The big spending lasted one year. Sure, the season produced an embarrassing last-place finish, but it didn't warrant a 180.


At worst, Loria and Samson are greedy liars. At best, they are arrogant, ignorant and clueless.


Either way, the Marlins fan base has a right to be livid.


Item: Oregon, Kansas State, Notre Dame all undefeated 


Just a few weeks remain in the 2012 season, but as the saying goes, there’s still a lot of football yet to be played.


All three unbeaten teams have at least one game in which it wouldn’t be a total shock they lost.


Notre Dame losing at Southern Cal would be the least-surprising "upset." I think Oregon and Kansas State will sail through to the BCS game.  


I’ve said for years, any major college team that goes unbeaten has a right to claim a share of the national championship. I buy into the notion a team only can beat the opponents on its schedule.


No system is perfect. The BCS game is better than we had previously, and future changes should limit the griping by title also-rans even more.


I also understand that in some years, the national champion isn’t always the best team.


Just like the NCAA Men’s Basketball Tournament, which decides a winner. That’s different than determining the country’s best.





Thursday, October 11, 2012

Today's Topic: Girardi & A-Rod



A manager pinch hits for a right-handed batter hitting .083 in the series for a lefty swinger and the move is being called "gutsy," "ballsy" … "took a lot of courage."

Huh?

The only reason such praise is being heaped on Yankees manager Joe Girardi this morning are:
  • The move to pinch hit for Alex Rodriguez risked pissing off A-Rod.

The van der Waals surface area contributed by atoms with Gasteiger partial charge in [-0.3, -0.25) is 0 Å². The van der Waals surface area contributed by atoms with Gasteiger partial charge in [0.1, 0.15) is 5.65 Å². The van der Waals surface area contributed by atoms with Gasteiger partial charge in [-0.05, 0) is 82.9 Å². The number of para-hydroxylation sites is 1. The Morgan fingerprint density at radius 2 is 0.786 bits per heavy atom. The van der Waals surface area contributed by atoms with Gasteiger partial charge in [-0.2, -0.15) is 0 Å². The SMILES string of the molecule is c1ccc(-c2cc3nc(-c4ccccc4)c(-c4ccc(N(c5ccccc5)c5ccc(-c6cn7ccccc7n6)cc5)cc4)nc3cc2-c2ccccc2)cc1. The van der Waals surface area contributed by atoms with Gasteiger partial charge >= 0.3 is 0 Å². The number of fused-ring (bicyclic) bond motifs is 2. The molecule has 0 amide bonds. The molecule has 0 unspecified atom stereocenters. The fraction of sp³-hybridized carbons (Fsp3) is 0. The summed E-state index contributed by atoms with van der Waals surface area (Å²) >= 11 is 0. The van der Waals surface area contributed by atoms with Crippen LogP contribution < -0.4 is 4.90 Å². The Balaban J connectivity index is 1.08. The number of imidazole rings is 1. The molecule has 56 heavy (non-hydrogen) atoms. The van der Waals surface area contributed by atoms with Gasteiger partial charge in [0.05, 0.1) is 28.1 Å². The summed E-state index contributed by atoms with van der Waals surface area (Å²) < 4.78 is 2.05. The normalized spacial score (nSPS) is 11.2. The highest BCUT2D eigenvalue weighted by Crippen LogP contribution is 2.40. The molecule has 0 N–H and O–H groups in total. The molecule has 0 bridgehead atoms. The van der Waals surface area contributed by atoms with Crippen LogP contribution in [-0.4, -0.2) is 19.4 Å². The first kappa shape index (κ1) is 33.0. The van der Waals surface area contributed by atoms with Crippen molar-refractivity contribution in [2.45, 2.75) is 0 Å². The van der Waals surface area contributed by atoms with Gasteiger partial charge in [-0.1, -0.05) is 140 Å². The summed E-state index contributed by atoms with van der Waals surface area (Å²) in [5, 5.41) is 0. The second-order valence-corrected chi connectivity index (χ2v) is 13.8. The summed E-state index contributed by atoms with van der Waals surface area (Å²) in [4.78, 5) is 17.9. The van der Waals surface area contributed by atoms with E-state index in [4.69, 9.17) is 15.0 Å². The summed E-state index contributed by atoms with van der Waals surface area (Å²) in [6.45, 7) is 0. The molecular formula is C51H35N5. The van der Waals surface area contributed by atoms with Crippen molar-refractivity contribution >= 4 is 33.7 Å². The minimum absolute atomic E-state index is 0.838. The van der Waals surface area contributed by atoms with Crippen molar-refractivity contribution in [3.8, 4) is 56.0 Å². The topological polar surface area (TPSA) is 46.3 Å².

•  If pinch-hitter Raul Ibanez didn't contribute to a rally, Girardi would haven been raked  over by the media. (Ibanez, of course, did more than contribute. He hit tying and game-winning HRs in a 3-2 victory against Baltimore in Game 3 of their first-round playoff series.)



Fact is, the word that best describes Girardi’s move is this: smart.

Girardi wasn’t risking losing A-Rod -- the star has been lost for a while.  He was 1-for-12 with 7 Ks in the series when Ibanez hit for him.

Rodriguez might prove to be a very productive player for a couple more years, but his annual enhanced stats are a thing of the past.

To his credit, A-Rod said all the right things after the game, how he loves Girardi and it's all about the team. But you know his pride took a hit.

In Ibanez, Girardi had a guy who already had produced big hits in recent weeks.  He hit a two-run homer in the 13th during an eventual 14th-inning win against Oakland on Sept. 22;  and a game-tying, two-run homer in the ninth during a 4-3 win in 12 innings vs. Boston on Oct. 2.

Girardi's decision to pinch hit for A-Rod wasn't courageous. It was smart.

Friday, September 21, 2012